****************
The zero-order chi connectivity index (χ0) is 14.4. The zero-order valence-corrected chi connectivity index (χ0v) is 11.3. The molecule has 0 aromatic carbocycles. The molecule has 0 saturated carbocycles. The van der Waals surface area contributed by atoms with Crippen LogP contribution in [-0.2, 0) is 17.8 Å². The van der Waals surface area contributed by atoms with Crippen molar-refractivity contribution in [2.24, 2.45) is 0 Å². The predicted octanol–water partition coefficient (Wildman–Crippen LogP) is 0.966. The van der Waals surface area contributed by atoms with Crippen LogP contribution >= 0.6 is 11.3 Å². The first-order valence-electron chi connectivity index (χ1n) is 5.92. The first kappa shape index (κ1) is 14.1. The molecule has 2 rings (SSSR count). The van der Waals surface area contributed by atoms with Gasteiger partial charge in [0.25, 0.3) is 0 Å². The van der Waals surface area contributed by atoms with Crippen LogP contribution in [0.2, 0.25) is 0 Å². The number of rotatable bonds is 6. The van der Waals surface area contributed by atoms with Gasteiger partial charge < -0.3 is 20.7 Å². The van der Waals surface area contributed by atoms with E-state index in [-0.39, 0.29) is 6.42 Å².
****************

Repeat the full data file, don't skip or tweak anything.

The zero-order chi connectivity index (χ0) is 14.4. The zero-order valence-corrected chi connectivity index (χ0v) is 11.3. The molecule has 0 aromatic carbocycles. The molecule has 0 saturated carbocycles. The van der Waals surface area contributed by atoms with Crippen LogP contribution in [-0.2, 0) is 17.8 Å². The van der Waals surface area contributed by atoms with Crippen molar-refractivity contribution in [2.24, 2.45) is 0 Å². The predicted octanol–water partition coefficient (Wildman–Crippen LogP) is 0.966. The van der Waals surface area contributed by atoms with Crippen LogP contribution >= 0.6 is 11.3 Å². The first-order valence-electron chi connectivity index (χ1n) is 5.92. The first kappa shape index (κ1) is 14.1. The molecule has 2 rings (SSSR count). The van der Waals surface area contributed by atoms with Gasteiger partial charge in [0.25, 0.3) is 0 Å². The van der Waals surface area contributed by atoms with Crippen LogP contribution in [0.2, 0.25) is 0 Å². The number of rotatable bonds is 6. The van der Waals surface area contributed by atoms with Gasteiger partial charge < -0.3 is 20.7 Å². The van der Waals surface area contributed by atoms with E-state index in [-0.39, 0.29) is 6.42 Å².